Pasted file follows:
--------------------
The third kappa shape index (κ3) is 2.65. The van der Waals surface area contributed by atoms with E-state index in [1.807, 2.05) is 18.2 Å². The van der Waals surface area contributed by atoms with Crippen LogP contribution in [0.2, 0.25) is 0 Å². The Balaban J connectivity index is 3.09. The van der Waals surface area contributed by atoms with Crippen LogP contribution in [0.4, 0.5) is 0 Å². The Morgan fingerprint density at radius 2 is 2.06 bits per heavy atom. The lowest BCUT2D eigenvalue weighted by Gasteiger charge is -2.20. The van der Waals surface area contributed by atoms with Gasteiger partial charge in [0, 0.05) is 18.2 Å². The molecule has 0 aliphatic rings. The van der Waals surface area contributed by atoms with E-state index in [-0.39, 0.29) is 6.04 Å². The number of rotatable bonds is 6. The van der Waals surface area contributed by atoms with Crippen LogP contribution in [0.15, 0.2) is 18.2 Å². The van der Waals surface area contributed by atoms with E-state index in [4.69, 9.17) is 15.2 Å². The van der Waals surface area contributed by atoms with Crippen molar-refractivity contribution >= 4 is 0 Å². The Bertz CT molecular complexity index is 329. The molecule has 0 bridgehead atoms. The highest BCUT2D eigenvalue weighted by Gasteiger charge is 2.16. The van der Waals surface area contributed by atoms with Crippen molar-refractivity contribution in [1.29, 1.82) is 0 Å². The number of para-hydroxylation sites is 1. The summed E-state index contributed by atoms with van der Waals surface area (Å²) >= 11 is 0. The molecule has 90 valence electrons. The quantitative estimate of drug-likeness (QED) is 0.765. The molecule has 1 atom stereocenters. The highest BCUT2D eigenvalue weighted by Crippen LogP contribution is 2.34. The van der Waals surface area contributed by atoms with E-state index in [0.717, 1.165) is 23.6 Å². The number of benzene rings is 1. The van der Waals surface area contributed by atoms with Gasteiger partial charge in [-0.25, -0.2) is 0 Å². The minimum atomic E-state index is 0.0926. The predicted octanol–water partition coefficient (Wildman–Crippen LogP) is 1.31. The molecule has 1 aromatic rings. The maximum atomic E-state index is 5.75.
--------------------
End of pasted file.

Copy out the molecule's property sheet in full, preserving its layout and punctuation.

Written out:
The third kappa shape index (κ3) is 2.65. The van der Waals surface area contributed by atoms with E-state index in [1.807, 2.05) is 18.2 Å². The van der Waals surface area contributed by atoms with Crippen LogP contribution in [0.2, 0.25) is 0 Å². The Balaban J connectivity index is 3.09. The van der Waals surface area contributed by atoms with Crippen LogP contribution in [0.4, 0.5) is 0 Å². The Morgan fingerprint density at radius 2 is 2.06 bits per heavy atom. The lowest BCUT2D eigenvalue weighted by Gasteiger charge is -2.20. The van der Waals surface area contributed by atoms with Gasteiger partial charge in [0, 0.05) is 18.2 Å². The molecule has 0 aliphatic rings. The van der Waals surface area contributed by atoms with E-state index in [-0.39, 0.29) is 6.04 Å². The number of rotatable bonds is 6. The van der Waals surface area contributed by atoms with Crippen LogP contribution in [0.15, 0.2) is 18.2 Å². The van der Waals surface area contributed by atoms with E-state index in [4.69, 9.17) is 15.2 Å². The van der Waals surface area contributed by atoms with Crippen molar-refractivity contribution >= 4 is 0 Å². The Bertz CT molecular complexity index is 329. The molecule has 0 bridgehead atoms. The highest BCUT2D eigenvalue weighted by Gasteiger charge is 2.16. The van der Waals surface area contributed by atoms with Crippen molar-refractivity contribution in [1.29, 1.82) is 0 Å². The number of para-hydroxylation sites is 1. The summed E-state index contributed by atoms with van der Waals surface area (Å²) >= 11 is 0. The molecule has 90 valence electrons. The quantitative estimate of drug-likeness (QED) is 0.765. The molecule has 1 atom stereocenters. The highest BCUT2D eigenvalue weighted by Crippen LogP contribution is 2.34. The van der Waals surface area contributed by atoms with E-state index in [0.717, 1.165) is 23.6 Å². The number of benzene rings is 1. The van der Waals surface area contributed by atoms with Gasteiger partial charge in [-0.25, -0.2) is 0 Å². The minimum atomic E-state index is 0.0926. The predicted octanol–water partition coefficient (Wildman–Crippen LogP) is 1.31. The molecule has 1 aromatic rings. The maximum atomic E-state index is 5.75.